Do I hate Mondays?

2009.Dec.30 Wednesday · 7 comments

in Life, Restaurants

Monday morning started with a mission. You see, I discovered after two days of snapping a couple of hundred photos (I’m not subjecting you to all of them, trust me), that I didn’t have the battery charger with me, and I still have a couple of weeks of travel ahead of me. So, off to the downtown area to try to find a camera or electronics shop – the Olympus website was of no help for finding a dealer – they had one listed for Santiago, but somewhere on the outskirts of town. I figured I’d hit a couple of stores and see if they either had what I needed or had a recommendation. Now see, this is where, despite their protests to the contrary, Argentines and Chileans are very similar. Everyone’s extremely helpful, if you’re buying from them. But try to get them to recommend someone else when they don’t have what you need and they clam up – or, as happened in one camera shop, it was suggested that I just scrap my camera and buy a new one with charger from them.

Eventually I found an older gentleman who recommended a nearby electronics shop, Casa Royal. Now here it gets fun. The salesman I was talking to checked the inventory and found they were out of Olympus chargers. So he began to try out various universal chargers – a process that took a good twenty minutes of him trying one after another to no avail. I asked if there was another possibility, and at this point he tells me that their store in the Plaza Oeste has four of them – but it’s an hour and a half away by bus. Still, it might be my only possibility. So he spends another 5-6 minutes figuring out how I can get there by bus (if I don’t want an outrageously expensive cab ride), and detailing it for me – but then, he’s not sure they really have them in inventory, and no, he can’t really call them and check, it’d be too complicated. So, any other possibilities – keeping in mind that I’ve now spent more than half an hour in this store – and he says, well, our other downtown branch supposedly has three of the chargers, but it’s quite possible that they don’t have them either. So where is it? Two, count them, two blocks away. I walk out, go the two blocks, they indeed have three chargers from Olympus in stock, I buy one and am out of there in five minutes. I have to curb the NY impulse to go back and cuss him out, ya know?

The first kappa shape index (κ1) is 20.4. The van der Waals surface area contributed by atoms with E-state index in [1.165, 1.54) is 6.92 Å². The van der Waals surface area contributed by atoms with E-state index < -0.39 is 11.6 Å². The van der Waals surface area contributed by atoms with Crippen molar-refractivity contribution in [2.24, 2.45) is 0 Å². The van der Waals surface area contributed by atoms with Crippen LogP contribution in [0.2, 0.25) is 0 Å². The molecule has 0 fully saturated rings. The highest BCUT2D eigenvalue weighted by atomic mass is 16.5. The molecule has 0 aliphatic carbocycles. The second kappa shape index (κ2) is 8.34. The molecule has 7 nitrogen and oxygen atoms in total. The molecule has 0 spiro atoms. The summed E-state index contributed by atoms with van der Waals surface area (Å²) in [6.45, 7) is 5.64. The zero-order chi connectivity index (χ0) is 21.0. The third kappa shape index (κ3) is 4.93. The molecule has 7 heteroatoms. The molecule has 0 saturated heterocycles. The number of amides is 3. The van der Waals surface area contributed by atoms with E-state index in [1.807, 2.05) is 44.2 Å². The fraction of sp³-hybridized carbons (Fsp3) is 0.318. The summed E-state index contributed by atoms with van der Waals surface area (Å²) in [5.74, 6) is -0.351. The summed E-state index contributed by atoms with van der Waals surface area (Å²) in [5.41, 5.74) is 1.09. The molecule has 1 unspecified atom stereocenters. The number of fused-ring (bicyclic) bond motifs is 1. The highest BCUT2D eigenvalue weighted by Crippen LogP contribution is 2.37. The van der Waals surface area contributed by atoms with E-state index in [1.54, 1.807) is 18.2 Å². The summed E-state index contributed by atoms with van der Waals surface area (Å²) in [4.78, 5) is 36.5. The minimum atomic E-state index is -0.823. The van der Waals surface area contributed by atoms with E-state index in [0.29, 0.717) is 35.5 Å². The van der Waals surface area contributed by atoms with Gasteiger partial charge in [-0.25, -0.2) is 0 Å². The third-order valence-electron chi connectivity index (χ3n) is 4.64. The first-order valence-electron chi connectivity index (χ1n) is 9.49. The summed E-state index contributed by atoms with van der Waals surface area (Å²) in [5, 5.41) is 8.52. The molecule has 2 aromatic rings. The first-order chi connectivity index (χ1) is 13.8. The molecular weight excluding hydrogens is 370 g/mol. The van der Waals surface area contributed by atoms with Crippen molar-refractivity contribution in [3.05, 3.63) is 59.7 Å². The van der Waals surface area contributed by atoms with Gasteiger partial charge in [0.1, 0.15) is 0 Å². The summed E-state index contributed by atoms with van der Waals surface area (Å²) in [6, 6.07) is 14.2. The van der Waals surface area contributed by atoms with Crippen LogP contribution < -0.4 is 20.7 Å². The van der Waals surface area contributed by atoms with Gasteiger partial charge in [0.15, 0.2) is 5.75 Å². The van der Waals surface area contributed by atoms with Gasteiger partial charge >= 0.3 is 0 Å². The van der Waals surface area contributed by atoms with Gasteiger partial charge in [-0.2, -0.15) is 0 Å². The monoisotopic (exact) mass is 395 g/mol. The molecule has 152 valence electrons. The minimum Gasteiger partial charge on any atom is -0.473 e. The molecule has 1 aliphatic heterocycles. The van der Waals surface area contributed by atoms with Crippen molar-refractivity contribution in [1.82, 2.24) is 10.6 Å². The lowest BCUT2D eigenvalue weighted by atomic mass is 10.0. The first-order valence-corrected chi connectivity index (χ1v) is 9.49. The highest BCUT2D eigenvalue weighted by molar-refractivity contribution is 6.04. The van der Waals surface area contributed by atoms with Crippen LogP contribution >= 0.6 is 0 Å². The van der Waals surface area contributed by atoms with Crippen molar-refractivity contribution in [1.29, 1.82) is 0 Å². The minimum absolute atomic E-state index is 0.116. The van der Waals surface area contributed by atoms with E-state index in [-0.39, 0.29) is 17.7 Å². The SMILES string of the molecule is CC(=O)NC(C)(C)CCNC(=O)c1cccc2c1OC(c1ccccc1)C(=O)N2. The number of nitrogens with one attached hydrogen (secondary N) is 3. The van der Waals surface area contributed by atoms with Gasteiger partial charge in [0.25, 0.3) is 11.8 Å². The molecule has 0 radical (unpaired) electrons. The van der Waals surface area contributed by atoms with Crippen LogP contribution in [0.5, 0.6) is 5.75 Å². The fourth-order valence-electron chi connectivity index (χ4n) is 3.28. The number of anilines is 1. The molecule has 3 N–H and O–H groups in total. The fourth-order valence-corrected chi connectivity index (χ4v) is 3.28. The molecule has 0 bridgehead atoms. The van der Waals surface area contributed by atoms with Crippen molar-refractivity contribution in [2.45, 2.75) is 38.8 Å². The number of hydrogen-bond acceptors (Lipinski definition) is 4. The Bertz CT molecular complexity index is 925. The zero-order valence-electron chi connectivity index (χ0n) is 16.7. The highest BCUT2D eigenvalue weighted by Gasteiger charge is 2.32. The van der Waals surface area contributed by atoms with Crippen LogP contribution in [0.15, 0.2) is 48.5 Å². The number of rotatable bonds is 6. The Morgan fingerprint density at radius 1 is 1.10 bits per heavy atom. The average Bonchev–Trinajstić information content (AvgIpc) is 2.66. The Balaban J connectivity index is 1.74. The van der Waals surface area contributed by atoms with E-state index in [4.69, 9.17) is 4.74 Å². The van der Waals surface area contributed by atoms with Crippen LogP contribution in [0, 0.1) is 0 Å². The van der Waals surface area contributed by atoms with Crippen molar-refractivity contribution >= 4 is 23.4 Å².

I do get in a bit of downtown wandering, though the area is not my goal for the day as most of the museums and monuments are closed on Mondays, so I have that slated for Tuesday. But, I snap a few photos…

Downtown Santiago

Downtown Santiago

Downtown Santiago

Downtown Santiago

Then it’s off to the eastern part of the city and the barrio of Providencia, with the goal in hand of finding Fuente Alemana, touted by many as the holy grail of the lomito sandwich. Have to love the way television makes things look, Bourdain hit this spot too while on his Chilean sojourn and they made it look like this huge, old-time sandwich shop. Turns out when I find it, it’s a chrome and gleaming sort of spot on a tree-lined street in the middle of the commercial district. It may indeed have been around for awhile, but it’s clearly been updated. And it isn’t all that big, seating maybe 20 people at one long lunch counter and a window counter about half as big.

Fuente Alemana